The Love of the Teacher

As the class sat expectantly and slightly in awe, my first college education professor asked,  “Why do you want to be a teacher?” One student answered, “I want to be a teacher because I love children.”  Boom! The instructor’s firm response was, in essence, “Loving the children alone doesn’t do it. You have to know what you’re doing.”  Our careers in teaching had begun.

When the heart of child is touched by the love of the teacher, true learning takes place.

 

Now that I am on the other side of decades of teaching, here’s my take on it –     “When the heart of the student is touched by the love of the teacher, true learning takes place.”  When a teacher loves and appreciates the student for who he is and what he can become, he/she knows it and is willing to do as much as they can.

For me, being a well-trained teacher is a form of love; being open to new ideas is a form of love; learning to see the good in every student is a form of love.

 

VIGNETTE. Five years into my teaching career, I was assigned a science class with sixth graders when sixth was in the elementary school. One  student loved disrupting our class.  One day, as the sixth graders lined up to leave the room, he decided it was time to teach his teacher a lesson. Putting up his fists and taking a fighter’s stance, he offered to beat me up. [Mind you, he was a shade taller than I was!] That challenge put the class on pause.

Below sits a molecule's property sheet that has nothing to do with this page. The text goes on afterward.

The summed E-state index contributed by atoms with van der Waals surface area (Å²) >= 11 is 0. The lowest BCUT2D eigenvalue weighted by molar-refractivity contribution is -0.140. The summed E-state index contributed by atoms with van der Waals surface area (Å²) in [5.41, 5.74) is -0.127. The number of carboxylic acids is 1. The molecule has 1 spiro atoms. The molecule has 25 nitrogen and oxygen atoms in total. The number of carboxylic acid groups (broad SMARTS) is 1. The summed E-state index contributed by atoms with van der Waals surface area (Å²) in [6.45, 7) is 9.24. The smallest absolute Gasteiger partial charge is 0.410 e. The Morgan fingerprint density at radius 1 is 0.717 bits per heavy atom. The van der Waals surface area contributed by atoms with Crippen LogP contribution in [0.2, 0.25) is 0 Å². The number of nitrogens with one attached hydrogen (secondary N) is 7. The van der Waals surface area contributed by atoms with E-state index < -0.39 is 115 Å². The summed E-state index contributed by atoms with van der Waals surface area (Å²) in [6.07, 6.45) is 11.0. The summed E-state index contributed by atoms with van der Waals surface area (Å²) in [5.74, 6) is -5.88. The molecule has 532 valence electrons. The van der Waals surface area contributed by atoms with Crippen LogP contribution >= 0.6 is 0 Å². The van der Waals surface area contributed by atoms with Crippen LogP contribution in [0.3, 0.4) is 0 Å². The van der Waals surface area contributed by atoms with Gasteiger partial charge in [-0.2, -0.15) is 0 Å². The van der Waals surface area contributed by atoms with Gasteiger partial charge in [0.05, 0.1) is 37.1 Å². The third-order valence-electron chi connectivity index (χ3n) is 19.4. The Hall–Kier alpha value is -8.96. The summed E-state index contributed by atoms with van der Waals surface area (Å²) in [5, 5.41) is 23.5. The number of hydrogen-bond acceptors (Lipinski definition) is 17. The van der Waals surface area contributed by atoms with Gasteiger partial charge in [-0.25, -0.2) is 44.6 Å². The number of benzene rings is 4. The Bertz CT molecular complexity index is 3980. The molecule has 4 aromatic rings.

My humor kicked in. I carefully and slowly bit by bit moved my body to mimic his pose making sure he knew what I was doing. I set myself up as he was – fists up, feet spread, chin out – then, sighing deeply, I said with an exaggerated sadness, “I know I’m going to lose, but if it makes you happy, I’m willing to take you on.” He burst into laughter – as did the class.

Now I don’t recommend this as a teaching technique, but letting him save face after putting us both into a lose-lose situation saved both of us.  After this, the classroom was no longer a place for him to demand attention. He knew I wasn’t trying to win, I just wanted to teach. And, he realized that I appreciated him – just as he was. Yes, we were friends from then on – ‘teacher/student’ friends.  No, I didn’t send him to the office although I let the principal know what happened.  Sometimes, as a friend once told me, we just move on. We moved on.

 

 

 

 

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